Where termination of employment is going to arise following that the employee cannot carry out work under the health order, the employee will be entitled to the greater of four weeks’ paid notice of termination or if their notice period as prescribed by their employment agreement is greater than four weeks, that greater period of notice will apply.

This provision also provides where an employer has determined that the employee must be vaccinated, in which case the employer must give the employee reasonable written notice specifying the date by which the employee must be vaccinated in order to carry out work. It has been announced that there will be a Vaccination Assessment Tool released in mid December to help employers decide whether a worker would require vaccination. It will specify four key factors and at least three of them must be met before it would be reasonable to require vaccination for particular work. This will cover the size of the space in which the role is performed, the proximity to other people, the length of time in which the person performing the role is in proximity to others, and whether the work involves providing services to people who are particularly vulnerable to COVID-19. If an employer determines an employee occupying their position must be vaccinated, this reasonable notice procedure must apply in order to give the employee an opportunity to become vaccinated before the employer can then give written notice of termination.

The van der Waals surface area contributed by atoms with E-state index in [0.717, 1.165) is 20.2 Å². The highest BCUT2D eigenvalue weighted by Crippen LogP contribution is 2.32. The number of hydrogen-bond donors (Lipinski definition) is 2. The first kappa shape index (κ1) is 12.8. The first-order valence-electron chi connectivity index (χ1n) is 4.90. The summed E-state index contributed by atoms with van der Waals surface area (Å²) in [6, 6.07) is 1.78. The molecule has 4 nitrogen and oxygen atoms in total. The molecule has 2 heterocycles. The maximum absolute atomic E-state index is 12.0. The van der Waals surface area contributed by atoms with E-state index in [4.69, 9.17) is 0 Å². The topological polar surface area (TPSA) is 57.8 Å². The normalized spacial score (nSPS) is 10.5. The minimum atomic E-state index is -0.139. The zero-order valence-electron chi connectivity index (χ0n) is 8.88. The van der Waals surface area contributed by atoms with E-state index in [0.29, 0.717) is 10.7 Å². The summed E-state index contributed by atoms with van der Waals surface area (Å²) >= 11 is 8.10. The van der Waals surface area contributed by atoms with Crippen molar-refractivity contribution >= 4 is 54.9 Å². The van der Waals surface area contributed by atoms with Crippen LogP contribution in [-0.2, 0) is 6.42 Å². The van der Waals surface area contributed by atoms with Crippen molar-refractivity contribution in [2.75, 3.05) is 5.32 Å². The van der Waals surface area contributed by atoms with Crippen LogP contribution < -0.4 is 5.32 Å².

If termination is going to proceed, the employer must also first ensure that all other reasonable alternatives that would not lead to termination be exhausted.

If within the notice period that is not less than four weeks, should the employee become vaccinated or otherwise permitted to perform work, then the termination is cancelled and of no effect. But again, another grey area arises by this legislation that goes on to say that the cancelling the notice of termination does not apply if the cancelling the notice would unreasonably disrupt the employer’s business.

Personal grievance rights to bring a grievance for unjustifiable dismissal will be unaffected by these changes.


Law on dismissal for not being vaccinated

The normal tests for unjustifiable dismissal still apply and nothing has changed in this regard. Neither will the Covid-19 response change how the law is applied to unjustifiable dismissal claims.

An employer has the usual obligation to justify its actions having regard to section 103A, Test of Justification, and section 4, the Good Faith provisions of the Employment Relations Act 2000. This will also include the Authority or Court making an objective assessment on a principled basis the question of whether the employer by its actions conducted itself in a way that a fair and reasonable employer could have done in all the circumstances at the time the dismissal or actions occurred.


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We write employment law commentary for the Deals on Wheels magazine. Read our full article:

Covid 19 Response (Vaccinations) Legislation Act 2021 Download File: Covid 19 Response (Vaccinations) Legislation Act 2021

Last Updated: November 28, 2021 0800 WIN KIWI